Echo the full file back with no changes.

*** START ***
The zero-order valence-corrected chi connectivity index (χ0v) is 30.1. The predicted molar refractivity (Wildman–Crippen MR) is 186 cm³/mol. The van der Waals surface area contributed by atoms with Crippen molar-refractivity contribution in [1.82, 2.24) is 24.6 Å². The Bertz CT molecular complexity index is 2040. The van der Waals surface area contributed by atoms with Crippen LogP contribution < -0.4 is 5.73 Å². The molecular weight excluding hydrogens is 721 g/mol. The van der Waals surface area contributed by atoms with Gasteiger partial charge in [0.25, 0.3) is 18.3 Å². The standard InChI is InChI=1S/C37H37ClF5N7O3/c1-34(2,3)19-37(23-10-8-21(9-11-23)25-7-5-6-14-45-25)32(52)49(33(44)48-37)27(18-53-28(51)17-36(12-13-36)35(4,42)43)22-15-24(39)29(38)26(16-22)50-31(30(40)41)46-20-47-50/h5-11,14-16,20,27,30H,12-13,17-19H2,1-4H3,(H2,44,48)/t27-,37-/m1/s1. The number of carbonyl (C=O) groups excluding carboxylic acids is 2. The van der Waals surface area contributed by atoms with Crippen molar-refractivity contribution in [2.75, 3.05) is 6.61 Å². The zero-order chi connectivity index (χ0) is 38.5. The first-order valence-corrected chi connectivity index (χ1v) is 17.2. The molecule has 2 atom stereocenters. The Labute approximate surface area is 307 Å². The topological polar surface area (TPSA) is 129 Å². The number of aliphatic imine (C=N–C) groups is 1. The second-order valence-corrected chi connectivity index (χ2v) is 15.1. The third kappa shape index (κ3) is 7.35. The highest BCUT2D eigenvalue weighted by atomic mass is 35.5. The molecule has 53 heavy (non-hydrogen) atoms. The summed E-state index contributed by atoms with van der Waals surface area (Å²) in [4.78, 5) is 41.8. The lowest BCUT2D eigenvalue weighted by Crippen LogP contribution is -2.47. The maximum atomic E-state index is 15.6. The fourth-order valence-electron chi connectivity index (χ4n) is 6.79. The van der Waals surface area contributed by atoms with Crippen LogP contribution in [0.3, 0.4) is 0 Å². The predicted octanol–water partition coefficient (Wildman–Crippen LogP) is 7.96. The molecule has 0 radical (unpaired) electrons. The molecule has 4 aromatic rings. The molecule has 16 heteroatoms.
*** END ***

The zero-order valence-corrected chi connectivity index (χ0v) is 30.1. The predicted molar refractivity (Wildman–Crippen MR) is 186 cm³/mol. The van der Waals surface area contributed by atoms with Crippen molar-refractivity contribution in [1.82, 2.24) is 24.6 Å². The Bertz CT molecular complexity index is 2040. The van der Waals surface area contributed by atoms with Crippen LogP contribution < -0.4 is 5.73 Å². The molecular weight excluding hydrogens is 721 g/mol. The van der Waals surface area contributed by atoms with Gasteiger partial charge in [0.25, 0.3) is 18.3 Å². The standard InChI is InChI=1S/C37H37ClF5N7O3/c1-34(2,3)19-37(23-10-8-21(9-11-23)25-7-5-6-14-45-25)32(52)49(33(44)48-37)27(18-53-28(51)17-36(12-13-36)35(4,42)43)22-15-24(39)29(38)26(16-22)50-31(30(40)41)46-20-47-50/h5-11,14-16,20,27,30H,12-13,17-19H2,1-4H3,(H2,44,48)/t27-,37-/m1/s1. The number of carbonyl (C=O) groups excluding carboxylic acids is 2. The van der Waals surface area contributed by atoms with Crippen molar-refractivity contribution in [2.75, 3.05) is 6.61 Å². The zero-order chi connectivity index (χ0) is 38.5. The first-order valence-corrected chi connectivity index (χ1v) is 17.2. The molecule has 2 atom stereocenters. The Labute approximate surface area is 307 Å². The topological polar surface area (TPSA) is 129 Å². The number of aliphatic imine (C=N–C) groups is 1. The second-order valence-corrected chi connectivity index (χ2v) is 15.1. The third kappa shape index (κ3) is 7.35. The highest BCUT2D eigenvalue weighted by atomic mass is 35.5. The molecule has 53 heavy (non-hydrogen) atoms. The summed E-state index contributed by atoms with van der Waals surface area (Å²) in [4.78, 5) is 41.8. The lowest BCUT2D eigenvalue weighted by Crippen LogP contribution is -2.47. The maximum atomic E-state index is 15.6. The fourth-order valence-electron chi connectivity index (χ4n) is 6.79. The van der Waals surface area contributed by atoms with Crippen LogP contribution in [0.3, 0.4) is 0 Å². The predicted octanol–water partition coefficient (Wildman–Crippen LogP) is 7.96. The molecule has 0 radical (unpaired) electrons. The molecule has 4 aromatic rings. The molecule has 16 heteroatoms.